Anxiety and Depression Association of America Screening Tools: https://adaa.org/living-with-anxiety/ask-and-learn/screenings
ADAA is an international nonprofit membership organization dedicated to the prevention, treatment, and cure of anxiety, depression, OCD, PTSD, and co-occurring disorders through education, practice, and research. The ADAA provides various screening tools the results of which are intended to be shared with your doctor to inform further conversations about diagnosis and treatment.
Depression Guide: National Alliance on Mental Illness: https://www.nami.org/Learn-More/Mental-Health-Conditions/Depression/Overview
Provided by the National Alliance on Mental Illness, this depression guide has helpful information the symptoms, causes, diagnosis and treatment of depression. They also have information available on how to provide support and resources for yourself, a family member or a friend who may be struggling with depression.
National Alliance on Mental Illness (NAMI): https://www.nami.org/
The National Alliance On Mental Illness is a United States-based advocacy group originally founded as a grassroots group by family members of people diagnosed with mental illness. NAMI identifies its mission as being "dedicated to building better lives for the millions of Americans affected by mental illness.” Their website contains information and resources on various mental illnesses support for those struggling with a mental illness and ways to get involved and help spread awareness about mental health.
Screening for Depression: https://www.aafp.org/afp/2012/0115/p139.html
Psychiatrist Douglas M. Maurer, program director of the Family Medicine Residency at Carl R. Darnall Army Medical Center, provides an overview of recommendations provided by the U.S. Preventive Services Task Force (USPSTF) in relation to the need for mental health screenings. The USPSTF recommends screening in adolescents and adults in clinical practices that have systems in place to ensure accurate diagnosis, effective treatment, and follow-up. They cite the Patient Health Questionnaire (PHQ)-2 and PHQ-9 as commonly used and validated screening tools.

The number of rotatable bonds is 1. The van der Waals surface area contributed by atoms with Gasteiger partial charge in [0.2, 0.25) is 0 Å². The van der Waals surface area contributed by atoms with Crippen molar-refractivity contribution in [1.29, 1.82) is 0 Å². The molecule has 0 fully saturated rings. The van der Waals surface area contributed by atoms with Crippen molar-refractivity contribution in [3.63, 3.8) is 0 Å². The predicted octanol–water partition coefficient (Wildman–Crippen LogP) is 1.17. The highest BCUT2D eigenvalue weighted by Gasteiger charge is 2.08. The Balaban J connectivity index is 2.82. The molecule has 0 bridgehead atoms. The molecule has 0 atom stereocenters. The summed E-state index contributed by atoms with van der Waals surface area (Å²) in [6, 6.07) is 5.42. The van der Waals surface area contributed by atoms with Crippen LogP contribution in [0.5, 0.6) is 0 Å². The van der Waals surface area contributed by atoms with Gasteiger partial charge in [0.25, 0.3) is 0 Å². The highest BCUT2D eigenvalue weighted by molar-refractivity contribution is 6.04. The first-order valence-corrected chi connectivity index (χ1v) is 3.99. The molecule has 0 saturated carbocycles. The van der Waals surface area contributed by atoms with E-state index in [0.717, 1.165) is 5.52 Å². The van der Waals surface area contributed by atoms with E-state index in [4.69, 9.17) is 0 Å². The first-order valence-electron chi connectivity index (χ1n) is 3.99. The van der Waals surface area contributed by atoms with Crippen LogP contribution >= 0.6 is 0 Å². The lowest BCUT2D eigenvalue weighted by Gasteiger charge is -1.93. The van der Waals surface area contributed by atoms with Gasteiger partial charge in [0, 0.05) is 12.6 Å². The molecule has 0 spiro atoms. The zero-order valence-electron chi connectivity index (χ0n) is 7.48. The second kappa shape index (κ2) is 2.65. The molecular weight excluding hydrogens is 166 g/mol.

Signs and Causes of Depression: Mayo Clinic: https://www.mayoclinic.org/diseases-conditions/depression/symptoms-causes/syc-20356007
The Mayo Clinic is recognized as a leading worldwide nonprofit academic medical center based in Rochester, Minnesota, focused on integrated clinical practice, education, and research. It employs more than 4,500 physicians and scientists, along with another 58,400 administrative and allied health staff. The Mayo Clinic guide on depression contains information on the symptoms of depression across age ranges, causes, risk factors, complications, prevention and also information on diagnosis and treatment.
Six common depression types: Harvard Health: https://www.health.harvard.edu/mind-and-mood/six-common-depression-types
Harvard Health Publishing is the media and publishing division of the Harvard Medical School of Harvard University, under the direction of Dr. David H. Roberts, Dean for External Education. The following article provides a brief overview of the four most common types of depression: major depression, persistent depressive disorder (formerly known as dysthymia), bipolar disorder, and seasonal affective disorder.
By Elizabeth Burton, LPC, EdS, NCC for Right Track Medical Group
This article is provided for information only and is not a substitute for diagnosis or treatment by a mental-health professional.